For the final post of 2007 we’re looking to the new year. Ten songs which review the year gone by and anticipate the next. I don’t like New Year’s Eve much. I resent the pressure of having to have a good time as time hurtles forward another digit closer to the year of my death. Bah! Still, don’t let me spoil it for you. And look, Ma, no U2!
Death Cab For Cutie – The New Year.mp3
The song that kicked off the stunning Transatlanticism album (the title of which I dedicate to the British music writer Robin Carmody) so brilliantly. Will you feel any different at 00:01 on January 1? I think Death Cab are due another album soon, which gives us a good reason to be welcome 2008 with some anticipation. I hear a new album by Postal Service, which features Death Cab singer Ben Gibbard, is on its way, too. And last night I listened to Nada Surf’s new album Lucky, out on February 8, on which Gibbard guests. Lucky deserves much buzz; it’s a very fine album.
District Six – New Year.mp3
Go to any New Year’s Eve party in Cape Town’s coloured (mixed-race) community, and you’ll be hard-pressed to avoid this song from the hugely popular and deeply moving musical District Six. The eponymous area was a large working-class suburb on the foot of Table Mountain, on the edges of the city centre, populated mainly by coloureds, one of four main population groups by which people were classified under apartheid. In 1966, the apartheid regime decided that District Six was a slum — which it was, seeing that the white rulers had little interest in developing and upgrading the area. By the mid-70s, District Six had been cleared, and the inhabitants of this close-knit community were removed to ghettos far away from the city (while huge swathes of the area are still vacant today!). Some of these new ghettos were cruelly named after District Six landmarks, so as to drive home the humiliation. District Six – The Musical captured the life in District Six, and its demise, with great humour and heartbreaking pathos. “New Year” illustrates the party spirit in the community. With its blend of global musical influences, the song is representative of the traditional sound of the coloured community (though most would probably rather listen to hip hop, R&B or jazz fusion).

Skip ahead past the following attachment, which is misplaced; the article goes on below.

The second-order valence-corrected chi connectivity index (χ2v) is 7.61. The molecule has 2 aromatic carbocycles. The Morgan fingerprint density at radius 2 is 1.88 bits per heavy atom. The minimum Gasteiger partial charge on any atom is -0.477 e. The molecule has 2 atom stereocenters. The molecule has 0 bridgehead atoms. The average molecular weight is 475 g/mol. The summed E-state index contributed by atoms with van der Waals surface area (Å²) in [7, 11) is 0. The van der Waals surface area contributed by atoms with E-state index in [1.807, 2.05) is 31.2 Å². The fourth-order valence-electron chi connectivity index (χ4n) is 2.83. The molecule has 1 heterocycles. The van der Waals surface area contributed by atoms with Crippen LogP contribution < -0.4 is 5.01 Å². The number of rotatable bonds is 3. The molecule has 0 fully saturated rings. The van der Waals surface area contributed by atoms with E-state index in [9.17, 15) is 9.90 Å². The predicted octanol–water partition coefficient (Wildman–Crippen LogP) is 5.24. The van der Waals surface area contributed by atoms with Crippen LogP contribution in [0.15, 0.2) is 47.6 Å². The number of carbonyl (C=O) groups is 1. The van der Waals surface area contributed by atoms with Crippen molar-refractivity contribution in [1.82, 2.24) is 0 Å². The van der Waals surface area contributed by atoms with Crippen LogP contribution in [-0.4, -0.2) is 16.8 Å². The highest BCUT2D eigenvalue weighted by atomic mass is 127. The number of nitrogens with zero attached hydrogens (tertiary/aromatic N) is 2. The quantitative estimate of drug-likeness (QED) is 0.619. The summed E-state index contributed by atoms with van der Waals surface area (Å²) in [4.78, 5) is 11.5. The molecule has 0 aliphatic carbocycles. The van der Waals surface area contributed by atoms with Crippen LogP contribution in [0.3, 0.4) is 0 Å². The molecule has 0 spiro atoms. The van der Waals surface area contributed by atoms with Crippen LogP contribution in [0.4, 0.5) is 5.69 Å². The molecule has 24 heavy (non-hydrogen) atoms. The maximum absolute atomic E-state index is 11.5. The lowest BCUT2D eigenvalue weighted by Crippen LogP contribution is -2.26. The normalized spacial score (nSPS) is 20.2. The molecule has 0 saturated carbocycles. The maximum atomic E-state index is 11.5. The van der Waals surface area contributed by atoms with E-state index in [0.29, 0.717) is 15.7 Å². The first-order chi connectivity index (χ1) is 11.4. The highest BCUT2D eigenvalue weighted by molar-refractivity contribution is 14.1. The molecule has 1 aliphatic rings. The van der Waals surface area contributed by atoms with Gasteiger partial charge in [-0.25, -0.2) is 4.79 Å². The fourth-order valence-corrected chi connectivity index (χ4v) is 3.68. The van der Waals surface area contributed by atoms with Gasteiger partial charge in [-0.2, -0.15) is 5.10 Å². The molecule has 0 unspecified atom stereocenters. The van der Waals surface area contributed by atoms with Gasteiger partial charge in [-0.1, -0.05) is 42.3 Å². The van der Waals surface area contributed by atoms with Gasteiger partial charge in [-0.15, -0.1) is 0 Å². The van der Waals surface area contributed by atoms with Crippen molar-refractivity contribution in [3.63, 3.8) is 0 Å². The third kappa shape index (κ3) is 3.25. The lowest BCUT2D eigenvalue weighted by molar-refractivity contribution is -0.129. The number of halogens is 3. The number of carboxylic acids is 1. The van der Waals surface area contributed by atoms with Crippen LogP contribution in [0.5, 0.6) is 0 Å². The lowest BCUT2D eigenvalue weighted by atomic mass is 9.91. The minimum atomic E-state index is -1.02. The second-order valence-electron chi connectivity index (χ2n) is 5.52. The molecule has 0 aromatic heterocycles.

Hello Saferide – 2006.mp3
The wonderful Annika Norlin wakes up on New Year’s morning and already knows it’ll be “another shitty year”. She makes resolutions (” I will learn a new word each day. Today’s word is dejected”), chief among them, “there’s you”. “I’m going to be with you. I haven’t told you yet, but I’m going to be with you.” Oh, I think I’m in love with Annika. (more Hello Saferide here)
K’s Choice – Another Year.mp3
For some, the new year promises another cycle of being in a rut, which in itself can be a soul-destroying comfort zone, as Belgium’s finest observe. “You’re not sick, so you can’t heal. But I wonder do you feel the need to cry: ‘I’m out of here’?” Sarah Bettens’ smoky voice rarely sounded better than on this track. (more Sarah Bettens here)
The Weepies – Not Your Year.mp3
Not your life, more like. The Weepies have a good way of putting into words the vague unhappinesses of life. “Movies, TV screens reflect just what you expected. There’s a world of shiny people somewhere else, out there following their bliss, living easy, getting kissed, while you wonder what else you’re doing wrong.” (more Weepies here)
Maria Taylor – Leap Year.mp3
Well, 2008 is a leap year. So this song gets included on strength of its apposite title, even if it has little to do with the coming 366 days. The excellent Maria Taylor actually does make reference to the seasons in this touching song, from 2005’s 11:11, about a relationship that is somehow stuck. (more Maria Taylor here)
Dan Fogelberg – Same Old Lang Syne.mp3
Apart from the title, seasonal reference and the strains of Auld Lang Syne in the fade out, this has nothing to do with the forced jollities on December 31. In fact, there is nothing jolly about this apparently autobiographical encounter between Fogelberg and his old school girlfriend whom he meets by chance and they trade their stories. He finds that they could be great together if not for circumstances and unloved architects. The final line is quite wonderful. Sadly Fogelberg died a couple of weeks ago, putting to rest my briefly running gag of “fogelberging” as an euphemism. (more Dan Fogelberg here)
Mindy Smith – What Are You Doing New Year’s Eve.mp3
I really like Mindy Smith, but I’m uncertain about her Christmas album. Is The Man trying to turn her into Norah bleedin’ Jones? This standard has been recorded by many great singers, as well as by the likes of Diana Krall and Vonda Shepard. Mindy’s version has a lovely torchsong jazz arrangement, and as always her voice is lovely. The problem is this: here she sings the tune; on her originals (and her stunning cover version of “Jolene”), she lives the songs. (more Mindy Smith here)
The Walkmen – New Year’s Eve.mp3
Brilliant piano riff, great drums, and wonderfully alcohol-soaked vocals in this 2004 indie song about…er…a break-up? Adultery? Alienation in a relationship? Not a song to play after the corks pop.
Abba – Happy New Year.mp3
Among all these not terribly jolly songs, Abba deliver the right note of cautious optimism and anticipation. Life’s a bit shit, but, hey, let’s say Happy New Year, because things might get better. Here’s hoping it will, for all of us. Happy New Year everybody, see you in 2008.